About Prof. Walmsley Ian Walmsley is Hooke Professor of Experimental Physics and Professorial Fellow of St Hugh’s College, and Pro-Vice-Chancellor (Research, Academic services and Collections), University of Oxford. Prior to being appointed Pro-Vice-Chancellor (Research) in February 2009, he was Head of Atomic and Laser Physics at Oxford, and served as Director of the Institute of Optics at the University of Rochester in the US. In 2011 he also took on responsibility for Academic Services and University Collections. His research is in the areas of ultrafast optics and quantum optics. He is a Fellow of the Optical Society of America, the American Physical Society, and the UK Institute of Physics, as well as a Science Delegate for Oxford University Press and a member of the Board of Directors of Isis Innovation. In April 2012 he was elected to the Fellowship of the Royal Society.
Group leader Centre for Innovation Competence Diamond-/carbon-based optical systems, Institute of Applied Physics, Friedrich Schiller University, Jena, Germany.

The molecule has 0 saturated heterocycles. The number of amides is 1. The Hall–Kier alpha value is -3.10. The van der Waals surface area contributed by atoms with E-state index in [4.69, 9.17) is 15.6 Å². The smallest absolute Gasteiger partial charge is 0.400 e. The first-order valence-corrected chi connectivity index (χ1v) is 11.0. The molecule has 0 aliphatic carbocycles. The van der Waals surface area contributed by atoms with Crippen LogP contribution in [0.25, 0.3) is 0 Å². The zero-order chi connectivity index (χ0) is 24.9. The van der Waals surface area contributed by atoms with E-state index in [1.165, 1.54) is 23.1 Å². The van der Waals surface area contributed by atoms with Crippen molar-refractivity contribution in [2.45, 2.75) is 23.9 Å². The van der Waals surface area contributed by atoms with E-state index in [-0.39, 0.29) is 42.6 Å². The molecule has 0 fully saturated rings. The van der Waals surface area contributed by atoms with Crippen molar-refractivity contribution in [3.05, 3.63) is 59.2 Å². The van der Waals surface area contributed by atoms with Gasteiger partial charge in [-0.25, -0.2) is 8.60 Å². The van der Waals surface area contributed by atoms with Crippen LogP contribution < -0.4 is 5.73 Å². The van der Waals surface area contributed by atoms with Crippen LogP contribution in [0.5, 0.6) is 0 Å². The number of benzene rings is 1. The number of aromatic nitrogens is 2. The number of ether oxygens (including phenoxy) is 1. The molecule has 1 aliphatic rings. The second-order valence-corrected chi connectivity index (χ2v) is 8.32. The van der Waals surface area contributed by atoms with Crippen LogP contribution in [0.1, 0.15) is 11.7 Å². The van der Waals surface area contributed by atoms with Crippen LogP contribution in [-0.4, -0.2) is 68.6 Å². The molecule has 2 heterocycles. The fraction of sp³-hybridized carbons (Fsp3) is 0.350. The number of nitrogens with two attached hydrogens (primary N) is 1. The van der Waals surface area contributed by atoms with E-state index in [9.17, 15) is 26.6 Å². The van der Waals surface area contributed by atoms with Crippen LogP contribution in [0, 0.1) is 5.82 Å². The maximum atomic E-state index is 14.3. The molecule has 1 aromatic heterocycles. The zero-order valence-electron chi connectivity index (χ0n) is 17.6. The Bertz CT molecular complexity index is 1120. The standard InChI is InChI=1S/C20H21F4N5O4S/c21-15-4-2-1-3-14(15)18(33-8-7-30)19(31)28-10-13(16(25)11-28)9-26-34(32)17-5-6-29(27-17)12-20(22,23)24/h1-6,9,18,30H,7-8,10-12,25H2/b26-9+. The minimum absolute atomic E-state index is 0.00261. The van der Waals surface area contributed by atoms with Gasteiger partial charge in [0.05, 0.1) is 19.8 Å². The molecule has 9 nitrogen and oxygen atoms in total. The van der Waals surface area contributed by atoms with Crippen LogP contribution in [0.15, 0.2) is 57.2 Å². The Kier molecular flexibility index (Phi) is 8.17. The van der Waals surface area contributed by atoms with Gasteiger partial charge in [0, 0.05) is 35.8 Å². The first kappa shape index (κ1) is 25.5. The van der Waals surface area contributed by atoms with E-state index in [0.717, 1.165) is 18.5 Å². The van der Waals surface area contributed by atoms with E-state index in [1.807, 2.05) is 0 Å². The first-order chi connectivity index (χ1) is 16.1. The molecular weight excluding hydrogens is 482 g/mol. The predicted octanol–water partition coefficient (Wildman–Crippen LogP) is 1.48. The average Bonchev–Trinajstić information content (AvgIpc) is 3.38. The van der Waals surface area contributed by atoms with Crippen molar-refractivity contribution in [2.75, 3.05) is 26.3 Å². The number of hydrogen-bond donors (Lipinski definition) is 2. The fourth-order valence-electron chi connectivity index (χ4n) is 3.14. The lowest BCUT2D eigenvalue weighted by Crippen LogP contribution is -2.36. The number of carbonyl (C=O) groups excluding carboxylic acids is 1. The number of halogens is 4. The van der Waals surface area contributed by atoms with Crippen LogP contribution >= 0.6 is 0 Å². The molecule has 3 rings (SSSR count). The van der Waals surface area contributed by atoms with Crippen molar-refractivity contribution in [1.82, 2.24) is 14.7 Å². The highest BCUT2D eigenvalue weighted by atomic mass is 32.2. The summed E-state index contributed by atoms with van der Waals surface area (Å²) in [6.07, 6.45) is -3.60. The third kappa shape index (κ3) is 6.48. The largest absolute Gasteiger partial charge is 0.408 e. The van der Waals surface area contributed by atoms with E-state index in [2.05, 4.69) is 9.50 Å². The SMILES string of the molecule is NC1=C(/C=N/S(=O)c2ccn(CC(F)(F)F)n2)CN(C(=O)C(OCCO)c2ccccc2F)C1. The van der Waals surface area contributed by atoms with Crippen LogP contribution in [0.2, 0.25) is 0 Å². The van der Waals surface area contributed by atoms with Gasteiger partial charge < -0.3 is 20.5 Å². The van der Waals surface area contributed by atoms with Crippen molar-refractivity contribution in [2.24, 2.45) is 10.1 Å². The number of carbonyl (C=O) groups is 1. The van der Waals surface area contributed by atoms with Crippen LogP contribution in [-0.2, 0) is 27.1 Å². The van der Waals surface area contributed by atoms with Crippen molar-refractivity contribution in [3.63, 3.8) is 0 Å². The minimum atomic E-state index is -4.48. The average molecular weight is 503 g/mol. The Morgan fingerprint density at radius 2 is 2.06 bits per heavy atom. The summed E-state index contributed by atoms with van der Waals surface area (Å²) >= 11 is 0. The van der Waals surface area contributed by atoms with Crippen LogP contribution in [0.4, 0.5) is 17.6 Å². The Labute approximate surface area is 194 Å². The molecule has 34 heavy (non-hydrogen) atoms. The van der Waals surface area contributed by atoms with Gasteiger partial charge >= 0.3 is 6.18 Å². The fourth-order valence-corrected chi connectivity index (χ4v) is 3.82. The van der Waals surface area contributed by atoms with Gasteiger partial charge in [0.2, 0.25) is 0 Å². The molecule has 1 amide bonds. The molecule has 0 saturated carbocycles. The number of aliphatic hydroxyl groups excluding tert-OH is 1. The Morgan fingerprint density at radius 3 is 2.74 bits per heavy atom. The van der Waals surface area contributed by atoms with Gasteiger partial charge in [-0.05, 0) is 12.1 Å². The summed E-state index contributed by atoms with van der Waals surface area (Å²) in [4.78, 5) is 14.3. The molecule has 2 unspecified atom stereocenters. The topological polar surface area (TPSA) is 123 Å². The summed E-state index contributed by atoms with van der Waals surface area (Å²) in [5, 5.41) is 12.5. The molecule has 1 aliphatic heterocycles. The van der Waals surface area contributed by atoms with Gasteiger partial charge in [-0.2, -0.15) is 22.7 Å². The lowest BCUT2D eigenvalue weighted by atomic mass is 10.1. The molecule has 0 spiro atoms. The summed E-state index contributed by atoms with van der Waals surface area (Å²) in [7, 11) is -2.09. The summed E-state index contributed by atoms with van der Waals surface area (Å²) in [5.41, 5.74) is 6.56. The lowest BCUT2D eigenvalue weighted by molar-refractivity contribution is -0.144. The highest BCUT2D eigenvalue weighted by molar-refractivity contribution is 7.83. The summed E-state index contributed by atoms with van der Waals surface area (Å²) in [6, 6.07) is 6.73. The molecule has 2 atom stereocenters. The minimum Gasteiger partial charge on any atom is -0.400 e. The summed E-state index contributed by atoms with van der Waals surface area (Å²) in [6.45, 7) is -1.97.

Title – Topological Photonics
About Prof. Szameit Alexander Szameit received his Diploma, his PhD and his Habilitation in 2004, 2007, and 2015, respectively, at the Friedrich-Schiller-University in Jena, Germany. From 2009-2011 he was a Postdoc at the Technion, Israel and returned in 2011 to Jena where he works as Assistant Professor since then. The focus of his work is on integrated waveguide circuits for classical and quantum light. Recent highlights of his work are the first photonic topological insulator, the experimental demonstration of the Boson sampling protocol, a new world record in the generation of high-order W-states, and the first experimental demonstration of an unphysical phenomenon. His work was awarded several time, including the dissertation prize of the German Physical Society 2008, the OSA Adolph Lomb Medal 2014, and the Rudolph Kaiser Award for experimental physics 2015